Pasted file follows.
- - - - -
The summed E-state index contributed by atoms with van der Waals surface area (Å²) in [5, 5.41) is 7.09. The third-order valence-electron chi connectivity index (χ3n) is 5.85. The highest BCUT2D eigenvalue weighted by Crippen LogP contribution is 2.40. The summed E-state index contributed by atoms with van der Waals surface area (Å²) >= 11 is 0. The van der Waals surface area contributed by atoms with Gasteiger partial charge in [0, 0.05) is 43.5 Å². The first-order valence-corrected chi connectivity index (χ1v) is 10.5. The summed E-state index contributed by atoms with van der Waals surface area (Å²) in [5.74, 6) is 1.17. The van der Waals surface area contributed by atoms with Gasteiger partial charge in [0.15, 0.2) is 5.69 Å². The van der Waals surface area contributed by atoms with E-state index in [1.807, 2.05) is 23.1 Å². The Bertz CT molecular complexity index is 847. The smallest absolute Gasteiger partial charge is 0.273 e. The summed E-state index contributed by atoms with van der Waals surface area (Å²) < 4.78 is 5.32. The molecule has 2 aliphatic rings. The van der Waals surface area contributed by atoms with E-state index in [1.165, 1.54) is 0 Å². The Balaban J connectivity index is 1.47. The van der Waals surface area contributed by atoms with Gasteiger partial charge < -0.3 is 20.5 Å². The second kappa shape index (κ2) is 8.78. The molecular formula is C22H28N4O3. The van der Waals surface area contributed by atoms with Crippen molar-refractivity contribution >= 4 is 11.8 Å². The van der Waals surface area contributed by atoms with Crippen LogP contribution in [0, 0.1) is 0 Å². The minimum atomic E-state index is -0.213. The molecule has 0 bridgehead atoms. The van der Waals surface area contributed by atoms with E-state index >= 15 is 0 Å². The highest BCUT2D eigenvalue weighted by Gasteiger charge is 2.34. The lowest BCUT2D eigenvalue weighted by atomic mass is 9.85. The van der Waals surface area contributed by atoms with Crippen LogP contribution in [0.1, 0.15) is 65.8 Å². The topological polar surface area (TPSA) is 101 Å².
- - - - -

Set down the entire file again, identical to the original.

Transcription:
The summed E-state index contributed by atoms with van der Waals surface area (Å²) in [5, 5.41) is 7.09. The third-order valence-electron chi connectivity index (χ3n) is 5.85. The highest BCUT2D eigenvalue weighted by Crippen LogP contribution is 2.40. The summed E-state index contributed by atoms with van der Waals surface area (Å²) >= 11 is 0. The van der Waals surface area contributed by atoms with Gasteiger partial charge in [0, 0.05) is 43.5 Å². The first-order valence-corrected chi connectivity index (χ1v) is 10.5. The summed E-state index contributed by atoms with van der Waals surface area (Å²) in [5.74, 6) is 1.17. The van der Waals surface area contributed by atoms with Gasteiger partial charge in [0.15, 0.2) is 5.69 Å². The van der Waals surface area contributed by atoms with E-state index in [1.807, 2.05) is 23.1 Å². The Bertz CT molecular complexity index is 847. The smallest absolute Gasteiger partial charge is 0.273 e. The summed E-state index contributed by atoms with van der Waals surface area (Å²) < 4.78 is 5.32. The molecule has 2 aliphatic rings. The van der Waals surface area contributed by atoms with E-state index in [1.165, 1.54) is 0 Å². The Balaban J connectivity index is 1.47. The van der Waals surface area contributed by atoms with Gasteiger partial charge < -0.3 is 20.5 Å². The second kappa shape index (κ2) is 8.78. The molecular formula is C22H28N4O3. The van der Waals surface area contributed by atoms with Crippen molar-refractivity contribution >= 4 is 11.8 Å². The van der Waals surface area contributed by atoms with Crippen LogP contribution in [0, 0.1) is 0 Å². The minimum atomic E-state index is -0.213. The molecule has 0 bridgehead atoms. The van der Waals surface area contributed by atoms with E-state index >= 15 is 0 Å². The highest BCUT2D eigenvalue weighted by Gasteiger charge is 2.34. The lowest BCUT2D eigenvalue weighted by atomic mass is 9.85. The van der Waals surface area contributed by atoms with Crippen LogP contribution in [0.1, 0.15) is 65.8 Å². The topological polar surface area (TPSA) is 101 Å².